Crafton eyes history with 3rd NASCAR Truck Series title

November 17, 2016 GMT
NASCAR Camping World Truck Series driver Matt Crafton talks to a reporter during a press conference at NASCARs annual media event Thursday, Nov. 17, 2016, in Miami Beach, Fla. (AP Photo/Alan Diaz)
NASCAR Camping World Truck Series driver Matt Crafton talks to a reporter during a press conference at NASCARs annual media event Thursday, Nov. 17, 2016, in Miami Beach, Fla. (AP Photo/Alan Diaz)

MIAMI BEACH, Fla. (AP) — Matt Crafton had the luxury of winning one NASCAR Truck Series championship just by starting the race and grabbed a second title by finishing in the back of the pack.

Under the revamped Truck playoff system this season, Crafton just may have to win the race to win it all.

Crafton, the 2013 and 2014 series champion, should be the favorite to win Friday at Homestead-Miami Speedway in the first year of the Truck Chase format. The 40-year-old Crafton faces Johnny Sauter, Christopher Bell and Timothy Peters in the championship field. The first to finish out of the four contenders is the 2016 champion.

Crafton, third in the standings last year, could have an edge because he won here last season, his first win on the 1.5-mile track. He has two wins this season and finished second and third in each of the last two Chase races.


Crafton, in the No. 88 Toyota for ThorSport Racing, can join Jack Sprague for second on the career Truck series championship list with three. Ron Hornaday holds the series record with four titles.

Crafton did not finish five races this season and likely wouldn’t have competed for a championship under the old system.

“I wasn’t a fan of (the Chase) at the start of 2016 when they said it, but now I’m a big fan of it because I’m getting to race for a championship,” he said.

Crafton and the other three championship drivers all caught a break when William Byron, who won six times and was the heavy championship favorite, blew an engine with 10 laps left at Phoenix and was eliminated.

ThorSport Racing, owned by Duke and Rhonda Thorson, could use a championship as an emotional boost just months after a fire damaged much of the team’s race shop in Sandusky, Ohio.

“The shop is not running at 100 percent. It’s still not all there,” Crafton said. “I knew it was going to hurt us a little bit, but I didn’t realize it was going to hurt it as bad as it did. It definitely put a damper on the way we ran because at that point we were just on a downward spiral.”

Yet, here are Crafton and ThorSport, resilient to the end.

Crafton has remained content racing trucks as most of the rest of the field uses the series as the start of a methodical climb toward a Sprint Cup ride. He has one career Cup start, four in the second-tier Xfinity Series and 13 wins in 383 career Truck starts.

“I’m very happy to finish my career out here,” he said. “I mean, yes, I would like to race the races in the Xfinity Series or run Cup races if I was on the right equipment. But if you’re not going to be in the right equipment, you’re not going to be able to contend to win. I really don’t care to do it.”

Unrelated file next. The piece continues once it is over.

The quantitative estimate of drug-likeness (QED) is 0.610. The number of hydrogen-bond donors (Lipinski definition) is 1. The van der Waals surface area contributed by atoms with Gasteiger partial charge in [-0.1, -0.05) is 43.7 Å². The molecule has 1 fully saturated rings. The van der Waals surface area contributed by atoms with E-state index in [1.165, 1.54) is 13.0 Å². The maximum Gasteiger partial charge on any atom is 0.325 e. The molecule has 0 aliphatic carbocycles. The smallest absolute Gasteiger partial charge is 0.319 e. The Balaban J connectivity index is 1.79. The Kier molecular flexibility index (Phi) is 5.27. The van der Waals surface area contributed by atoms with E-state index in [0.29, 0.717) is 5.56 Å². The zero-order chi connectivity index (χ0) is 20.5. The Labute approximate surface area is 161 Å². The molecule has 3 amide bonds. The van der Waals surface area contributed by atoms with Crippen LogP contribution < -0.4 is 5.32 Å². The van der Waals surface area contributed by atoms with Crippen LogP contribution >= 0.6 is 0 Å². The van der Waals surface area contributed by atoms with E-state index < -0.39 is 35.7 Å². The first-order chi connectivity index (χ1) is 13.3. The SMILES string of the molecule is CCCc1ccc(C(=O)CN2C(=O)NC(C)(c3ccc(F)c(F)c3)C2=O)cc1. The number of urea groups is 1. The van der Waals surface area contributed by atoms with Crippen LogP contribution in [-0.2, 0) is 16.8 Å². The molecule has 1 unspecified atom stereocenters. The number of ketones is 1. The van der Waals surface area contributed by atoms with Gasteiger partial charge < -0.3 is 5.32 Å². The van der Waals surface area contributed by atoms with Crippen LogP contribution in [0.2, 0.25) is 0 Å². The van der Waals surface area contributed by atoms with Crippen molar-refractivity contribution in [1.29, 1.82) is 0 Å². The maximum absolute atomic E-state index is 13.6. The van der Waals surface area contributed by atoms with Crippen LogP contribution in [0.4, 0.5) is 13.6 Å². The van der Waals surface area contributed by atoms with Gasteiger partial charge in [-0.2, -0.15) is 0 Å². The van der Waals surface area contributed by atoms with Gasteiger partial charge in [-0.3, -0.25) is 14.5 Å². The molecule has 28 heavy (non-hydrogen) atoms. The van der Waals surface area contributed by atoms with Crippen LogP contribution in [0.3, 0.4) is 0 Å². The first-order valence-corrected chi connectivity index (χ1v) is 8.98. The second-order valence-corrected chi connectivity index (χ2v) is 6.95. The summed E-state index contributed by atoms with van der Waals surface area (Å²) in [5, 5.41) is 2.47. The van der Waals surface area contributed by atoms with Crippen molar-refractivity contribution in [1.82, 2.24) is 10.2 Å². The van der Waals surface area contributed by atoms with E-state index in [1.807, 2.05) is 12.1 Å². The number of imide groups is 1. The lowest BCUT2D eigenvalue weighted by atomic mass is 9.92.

He has the right equipment this year — and the best accessory could be a championship trophy hoisted over his head.


Joey Logano has paid attention to the Truck title race while pursuing his own NASCAR championship. His pick for series champ?


“I’m a Johnny Sauter fan because he’s awesome,” Logano said.

The 38-year-old Sauter had a career year driving the No. 21 Chevrolet for GMS Racing with three wins, 11 top-five finishes and a dominant run in the Chase. Sauter won back-to-back races in the No. 21 Chevrolet at Martinsville and Texas, and was runner-up last week at Phoenix. Sauter has three top fives, six top 10s and a 4.7 average finish over seven Chase races. He was second in the standings in 2011 and finished fourth in each of the past three years.

Logano may think Sauter is the driver to beat. Sauter won’t go that far.

“I don’t ever consider myself the favorite,” Sauter said. “I feel really comfortable with where we are as an organization and as a team going into this race. But to say I’m a favorite, that would not be doing ourselves a service.”


Bell, who has one win this season, drives the No. 4 Toyota for Kyle Busch Motorsports. Kyle Busch, the 2015 Cup champion, picked Bell to win the championship and but he may nail his prediction. The 21-year-old Bell shook off a slow start thanks to a pep talk from his championship owner.

Bell recalled Busch telling him: “Look, you’ve got great equipment. You’re a talented racecar driver. Everything will come together. You just got to stop trying to make it come together.”

Bell rebounded and reeled off top-10 finishes in seven of the last eight races.

“Do I consider myself the underdog? No,” Bell said. “Does everybody else? Probably. I think we’ve got everything it takes to be successful at Homestead. Our year has definitely not been the year that we’ve wanted. We’ve only won one race. But we’re going to make it two after Friday.”


Peters is the only championship driver without a win this season. He’s been steady with eight top-five finishes in the No. 17 Toyota for Red Horse Racing. The 36-year-old Peters has advanced this far with an underfunded team that has failed to sign a primary sponsor.

“Maybe tomorrow night we can cap off this big championship and attract the eyes of some sponsors and get it on our Tundra going forward in 2017,” he said.